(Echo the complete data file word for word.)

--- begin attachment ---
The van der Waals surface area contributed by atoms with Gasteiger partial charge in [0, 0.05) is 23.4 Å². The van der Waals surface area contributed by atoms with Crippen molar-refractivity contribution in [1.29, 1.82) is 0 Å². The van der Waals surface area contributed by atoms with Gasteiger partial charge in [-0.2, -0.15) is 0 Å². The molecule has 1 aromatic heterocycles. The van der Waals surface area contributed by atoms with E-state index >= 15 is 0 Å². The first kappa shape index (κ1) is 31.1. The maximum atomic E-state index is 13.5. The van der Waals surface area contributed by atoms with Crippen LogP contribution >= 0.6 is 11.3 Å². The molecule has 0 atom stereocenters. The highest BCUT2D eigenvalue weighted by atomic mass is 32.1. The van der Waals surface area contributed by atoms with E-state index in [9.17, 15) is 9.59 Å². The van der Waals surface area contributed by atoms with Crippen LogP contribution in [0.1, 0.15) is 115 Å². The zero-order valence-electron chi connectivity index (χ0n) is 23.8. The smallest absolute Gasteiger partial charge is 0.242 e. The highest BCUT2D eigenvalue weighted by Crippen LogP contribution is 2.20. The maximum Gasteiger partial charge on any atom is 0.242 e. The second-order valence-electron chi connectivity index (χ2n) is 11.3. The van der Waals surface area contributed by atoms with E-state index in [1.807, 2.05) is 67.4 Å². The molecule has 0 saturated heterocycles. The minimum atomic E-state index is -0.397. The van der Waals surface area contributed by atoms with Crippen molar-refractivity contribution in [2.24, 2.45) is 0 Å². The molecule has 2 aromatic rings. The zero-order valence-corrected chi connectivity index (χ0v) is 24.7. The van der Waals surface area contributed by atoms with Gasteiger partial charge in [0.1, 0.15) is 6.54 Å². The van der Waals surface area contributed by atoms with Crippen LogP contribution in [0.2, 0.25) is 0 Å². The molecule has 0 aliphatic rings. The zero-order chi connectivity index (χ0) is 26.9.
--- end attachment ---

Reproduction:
The van der Waals surface area contributed by atoms with Gasteiger partial charge in [0, 0.05) is 23.4 Å². The van der Waals surface area contributed by atoms with Crippen molar-refractivity contribution in [1.29, 1.82) is 0 Å². The van der Waals surface area contributed by atoms with Gasteiger partial charge in [-0.2, -0.15) is 0 Å². The molecule has 1 aromatic heterocycles. The van der Waals surface area contributed by atoms with E-state index >= 15 is 0 Å². The first kappa shape index (κ1) is 31.1. The maximum atomic E-state index is 13.5. The van der Waals surface area contributed by atoms with Crippen LogP contribution >= 0.6 is 11.3 Å². The molecule has 0 atom stereocenters. The highest BCUT2D eigenvalue weighted by atomic mass is 32.1. The van der Waals surface area contributed by atoms with E-state index in [9.17, 15) is 9.59 Å². The van der Waals surface area contributed by atoms with Crippen LogP contribution in [0.1, 0.15) is 115 Å². The zero-order valence-electron chi connectivity index (χ0n) is 23.8. The smallest absolute Gasteiger partial charge is 0.242 e. The highest BCUT2D eigenvalue weighted by Crippen LogP contribution is 2.20. The maximum Gasteiger partial charge on any atom is 0.242 e. The second-order valence-electron chi connectivity index (χ2n) is 11.3. The van der Waals surface area contributed by atoms with E-state index in [1.807, 2.05) is 67.4 Å². The molecule has 0 saturated heterocycles. The minimum atomic E-state index is -0.397. The van der Waals surface area contributed by atoms with Crippen molar-refractivity contribution in [2.24, 2.45) is 0 Å². The molecule has 2 aromatic rings. The zero-order valence-corrected chi connectivity index (χ0v) is 24.7. The van der Waals surface area contributed by atoms with Gasteiger partial charge in [0.1, 0.15) is 6.54 Å². The van der Waals surface area contributed by atoms with Crippen LogP contribution in [0.2, 0.25) is 0 Å². The molecule has 0 aliphatic rings. The zero-order chi connectivity index (χ0) is 26.9.